14. mad bikini blogger Says:

    Read the whole article. You’ll find that W did do something about it. A hell of a lot more than that raggedy ass predecesor of his did:

    “The Khobar bombing case eventually led to indictments in 2001, thanks to the personal leadership of President George W. Bush and Condoleezza Rice. But justice has been a long time coming. Only so much can be done, after all, with arrest warrants and judicial process. Bin Laden and his two separate pre-9/11 arrest warrants are a case in point.”

    I say, no more discussion in regards to Iran… Let the bombs fall where they may!

  15. RPD Says:

    Ya know, I can forgive mistakes, misperceptions, and even failure.

    It’s not even trying that really drives me nuts.

  16. surf Says:

    Pretty soon, not necessarily within the next decade, but soon enough, former President Clinton is going to look into the mirror as an old man. I, for one, think that he is going to detest the man looking back at him. With the kind of clarity that can only be experienced when dealing with one’s mortality, the level of disgust he is going to feel will be crushing.

    I know that the comment could be made that with someone as narcissistic and neurotic as Clinton, it won’t happen. That he’ll look in that mirror and think he’s still the man, that he’ll keep fooling himself.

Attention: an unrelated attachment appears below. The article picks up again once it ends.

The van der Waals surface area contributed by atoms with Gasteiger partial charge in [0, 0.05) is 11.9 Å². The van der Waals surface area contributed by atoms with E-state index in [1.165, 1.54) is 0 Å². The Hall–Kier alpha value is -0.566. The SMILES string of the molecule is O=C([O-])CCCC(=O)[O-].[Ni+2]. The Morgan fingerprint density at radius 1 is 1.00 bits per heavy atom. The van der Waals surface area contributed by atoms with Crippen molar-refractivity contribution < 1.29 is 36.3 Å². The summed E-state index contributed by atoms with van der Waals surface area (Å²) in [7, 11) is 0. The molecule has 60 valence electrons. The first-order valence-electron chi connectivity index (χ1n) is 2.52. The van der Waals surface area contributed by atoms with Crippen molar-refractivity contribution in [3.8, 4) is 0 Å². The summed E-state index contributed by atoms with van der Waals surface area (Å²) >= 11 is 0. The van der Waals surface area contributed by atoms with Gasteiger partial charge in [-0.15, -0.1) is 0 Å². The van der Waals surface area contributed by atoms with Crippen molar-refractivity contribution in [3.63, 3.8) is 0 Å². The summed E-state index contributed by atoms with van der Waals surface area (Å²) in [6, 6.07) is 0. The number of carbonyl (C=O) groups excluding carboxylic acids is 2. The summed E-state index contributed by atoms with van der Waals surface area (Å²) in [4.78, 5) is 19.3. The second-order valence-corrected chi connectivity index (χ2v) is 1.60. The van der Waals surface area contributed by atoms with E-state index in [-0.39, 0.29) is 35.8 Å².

But in those quiet moments alone, in the dark and silence, he won’t escape. He can’t.

    I pity him, but I wouldn’t want it any other way.

  17. Caliban Darklock Says:

    Every time I blame Clinton for 9/11, people think I’m crazy.


    But you look at his track record, and you just have to ask: why *isn’t* this a perfectly reasonable accusation to lay at his feet?

  18. Mad Fiddler Says:

    The Left only accept that a Republican can be a bad person. It’s fundamental to their world view.

    “Liberals are people who want to do nice things and help everyone else. Therefor, when I accept the Leadership of the Liberals, I too become a good person. Anything a good person does must be a good thing, so Liberals can sometimes make mistakes, but they’re always good people that MEAN well.”


    “If you’re not a Liberal, then you must be a BAD person, because only a BAD person would not recognize how good Liberals are. If you oppose the ideas of Liberals, this means you are a BAD person, and any action by a BAD person is a BAD thing.”

    See? It’s all so reasonable. So Clinton could never have done anything BAD…

  19. trentk269 Says:

    The Clinton Administration proved for 2 entire terms that they have no grasp of foreign policy, which derives from their leftist world view. Anyone who believes that the Democrats are capable of handling things as they stand today is fooling himself.

  20. JEM Says:

    The beauty of all of this – the SC decision handed down, and Pelosi’s reaction, and the left’s complete misread on Iraq – what I once thought as a down year for the GOP is looking more and more like a breakeven – or dare I say – even a winner in November. Just keep doing stupid stuff Dems. Why do you think Hillary is trying so hard to stay on the right of all the dingbats on the looney left?

  21. rosignol Says:

    Why do you think Hillary is trying so hard to stay on the right of all the dingbats on the looney left?

    Well, she’s got a very fine line to walk, because the dingbats are the ones motivated enough to get off their butts and vote in the primaries.

    So Hillary tries to stay to the right of the loonies, but not too far to the right.